If you had any Bitcoin in your wallet and have possession of the private keys, then you are now also entitled to claim an equal number of Bitcoin Cash coins. Thus, if on 1 August 2017 you had a wallet with one Bitcoin in it, you still have that Bitcoin and can nw also claim one Bitcoin Cash coin (BCH).
If you are just starting with Bitcoins, then you’ll need to decide between purchasing Bitcoin Classic or Bitcoin Cash. Some points to bear in mind are:
- Bitcoin Classic is much better established and far more vendors accept it as a form of payment.
- Most Bitcoin wallets and many exchanges don’t accept Bitcoin Cash.
- However, Bitcoin Cash allows for more transactions per second. This translates to faster payments and lower fees.
- 1,500 more blocks were mined on the Bitcoin Cash chain than on the original one.
- The market price for Bitcoin Cash has fluctuated wildly over the last month, but in general it has seen steady growth.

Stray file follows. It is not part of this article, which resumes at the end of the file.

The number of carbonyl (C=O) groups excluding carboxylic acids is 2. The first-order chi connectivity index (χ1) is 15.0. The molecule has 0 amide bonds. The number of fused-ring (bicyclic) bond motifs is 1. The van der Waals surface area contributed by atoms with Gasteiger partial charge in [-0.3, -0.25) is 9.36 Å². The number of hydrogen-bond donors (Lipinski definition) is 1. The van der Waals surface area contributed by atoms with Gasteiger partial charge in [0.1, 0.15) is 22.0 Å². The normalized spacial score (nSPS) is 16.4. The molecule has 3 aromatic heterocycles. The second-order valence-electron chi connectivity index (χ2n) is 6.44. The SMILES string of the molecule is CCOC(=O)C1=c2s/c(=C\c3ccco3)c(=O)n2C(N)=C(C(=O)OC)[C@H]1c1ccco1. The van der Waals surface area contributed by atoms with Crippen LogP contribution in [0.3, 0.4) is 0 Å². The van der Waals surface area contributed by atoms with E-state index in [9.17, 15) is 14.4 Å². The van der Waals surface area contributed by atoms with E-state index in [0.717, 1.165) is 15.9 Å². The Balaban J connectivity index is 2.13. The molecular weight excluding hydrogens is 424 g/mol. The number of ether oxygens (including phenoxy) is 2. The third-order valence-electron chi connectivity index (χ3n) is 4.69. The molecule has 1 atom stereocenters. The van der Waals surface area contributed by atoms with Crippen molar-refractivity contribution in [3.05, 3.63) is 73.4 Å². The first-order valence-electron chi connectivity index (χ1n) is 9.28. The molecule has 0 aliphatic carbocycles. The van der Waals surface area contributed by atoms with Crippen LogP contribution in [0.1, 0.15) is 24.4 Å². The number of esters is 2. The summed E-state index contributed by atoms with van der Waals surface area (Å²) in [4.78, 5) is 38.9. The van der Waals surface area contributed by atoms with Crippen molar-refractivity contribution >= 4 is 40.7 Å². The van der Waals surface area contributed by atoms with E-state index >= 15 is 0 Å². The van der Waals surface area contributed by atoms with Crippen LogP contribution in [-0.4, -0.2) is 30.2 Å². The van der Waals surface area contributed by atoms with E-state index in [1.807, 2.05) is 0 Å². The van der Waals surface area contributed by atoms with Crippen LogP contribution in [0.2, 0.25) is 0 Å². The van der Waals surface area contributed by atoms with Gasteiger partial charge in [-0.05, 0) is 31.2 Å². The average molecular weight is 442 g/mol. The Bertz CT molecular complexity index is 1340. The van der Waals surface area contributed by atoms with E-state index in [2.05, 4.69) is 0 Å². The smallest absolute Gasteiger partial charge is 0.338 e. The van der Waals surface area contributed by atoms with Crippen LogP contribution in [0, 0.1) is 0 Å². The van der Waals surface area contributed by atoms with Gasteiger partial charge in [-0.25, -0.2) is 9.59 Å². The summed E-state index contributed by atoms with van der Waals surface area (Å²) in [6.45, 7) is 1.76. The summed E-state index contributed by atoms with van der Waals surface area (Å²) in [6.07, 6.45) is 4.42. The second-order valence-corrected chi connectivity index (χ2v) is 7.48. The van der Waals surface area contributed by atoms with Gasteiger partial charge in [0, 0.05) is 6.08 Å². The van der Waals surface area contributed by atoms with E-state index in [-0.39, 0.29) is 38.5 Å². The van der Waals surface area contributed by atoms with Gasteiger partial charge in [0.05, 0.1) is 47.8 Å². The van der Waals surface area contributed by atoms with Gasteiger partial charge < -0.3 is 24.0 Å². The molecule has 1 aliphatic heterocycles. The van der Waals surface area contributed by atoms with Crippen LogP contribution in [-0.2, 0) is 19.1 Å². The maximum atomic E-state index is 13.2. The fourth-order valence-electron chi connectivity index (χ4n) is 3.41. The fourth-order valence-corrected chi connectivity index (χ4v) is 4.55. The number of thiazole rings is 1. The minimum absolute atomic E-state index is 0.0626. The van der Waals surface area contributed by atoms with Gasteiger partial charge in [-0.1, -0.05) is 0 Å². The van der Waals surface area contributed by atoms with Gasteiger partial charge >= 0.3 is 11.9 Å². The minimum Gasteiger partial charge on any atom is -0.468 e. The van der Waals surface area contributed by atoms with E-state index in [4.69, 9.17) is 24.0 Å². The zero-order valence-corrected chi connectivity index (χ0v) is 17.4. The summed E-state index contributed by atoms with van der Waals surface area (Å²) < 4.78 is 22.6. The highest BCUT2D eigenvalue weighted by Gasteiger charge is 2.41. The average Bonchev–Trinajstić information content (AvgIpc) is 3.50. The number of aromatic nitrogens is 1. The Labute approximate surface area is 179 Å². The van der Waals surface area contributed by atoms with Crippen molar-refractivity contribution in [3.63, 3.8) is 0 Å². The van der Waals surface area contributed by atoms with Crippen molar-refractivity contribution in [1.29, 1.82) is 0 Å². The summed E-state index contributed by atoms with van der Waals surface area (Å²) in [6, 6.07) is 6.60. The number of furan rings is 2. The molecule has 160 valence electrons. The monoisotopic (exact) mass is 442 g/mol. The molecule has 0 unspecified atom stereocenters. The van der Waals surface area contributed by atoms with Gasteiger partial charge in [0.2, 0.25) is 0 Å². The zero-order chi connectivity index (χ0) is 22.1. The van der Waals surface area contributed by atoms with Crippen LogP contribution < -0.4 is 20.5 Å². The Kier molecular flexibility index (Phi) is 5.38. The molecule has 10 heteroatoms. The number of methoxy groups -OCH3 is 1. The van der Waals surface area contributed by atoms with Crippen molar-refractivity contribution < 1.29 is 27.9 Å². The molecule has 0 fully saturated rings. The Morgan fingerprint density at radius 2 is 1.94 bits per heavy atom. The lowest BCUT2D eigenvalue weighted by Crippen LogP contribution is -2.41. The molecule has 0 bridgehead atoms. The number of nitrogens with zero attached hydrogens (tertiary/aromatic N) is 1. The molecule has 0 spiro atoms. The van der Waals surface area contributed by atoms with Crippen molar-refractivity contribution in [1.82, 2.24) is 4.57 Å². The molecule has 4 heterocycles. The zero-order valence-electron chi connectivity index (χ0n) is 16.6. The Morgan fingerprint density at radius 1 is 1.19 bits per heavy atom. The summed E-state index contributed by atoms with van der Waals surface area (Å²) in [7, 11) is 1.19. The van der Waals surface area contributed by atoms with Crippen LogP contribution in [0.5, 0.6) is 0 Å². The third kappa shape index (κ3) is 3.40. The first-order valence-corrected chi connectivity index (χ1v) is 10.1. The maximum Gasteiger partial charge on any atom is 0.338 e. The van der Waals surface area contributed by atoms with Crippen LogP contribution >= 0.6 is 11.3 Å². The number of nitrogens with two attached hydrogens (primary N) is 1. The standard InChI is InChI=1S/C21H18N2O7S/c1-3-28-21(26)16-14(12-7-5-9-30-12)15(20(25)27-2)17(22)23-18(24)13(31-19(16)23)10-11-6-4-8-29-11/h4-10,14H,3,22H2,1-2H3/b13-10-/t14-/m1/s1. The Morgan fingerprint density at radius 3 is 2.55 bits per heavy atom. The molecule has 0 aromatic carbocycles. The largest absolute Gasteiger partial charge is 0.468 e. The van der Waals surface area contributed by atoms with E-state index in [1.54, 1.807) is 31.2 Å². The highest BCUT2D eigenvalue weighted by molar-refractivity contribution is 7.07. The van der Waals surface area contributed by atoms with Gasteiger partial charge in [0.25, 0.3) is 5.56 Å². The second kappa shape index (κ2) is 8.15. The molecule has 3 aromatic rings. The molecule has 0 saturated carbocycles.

As already noted, this article was written just one month after the hard fork. It will be interesting to see how the situation develops. For the purpose of this article, I will assume regular Bitcoin (Classic) is used. However, while there may be big differences between the currencies from an investment viewpoint (on which I am not qualified to comment), there is almost no difference in the front-end of how they are used. Indeed, they are based on the same code. As such, you can expect to see more Bitcoin Cash versions of existing Bitcoin software going forward, as tweaking code for the new currency is almost trivially easy.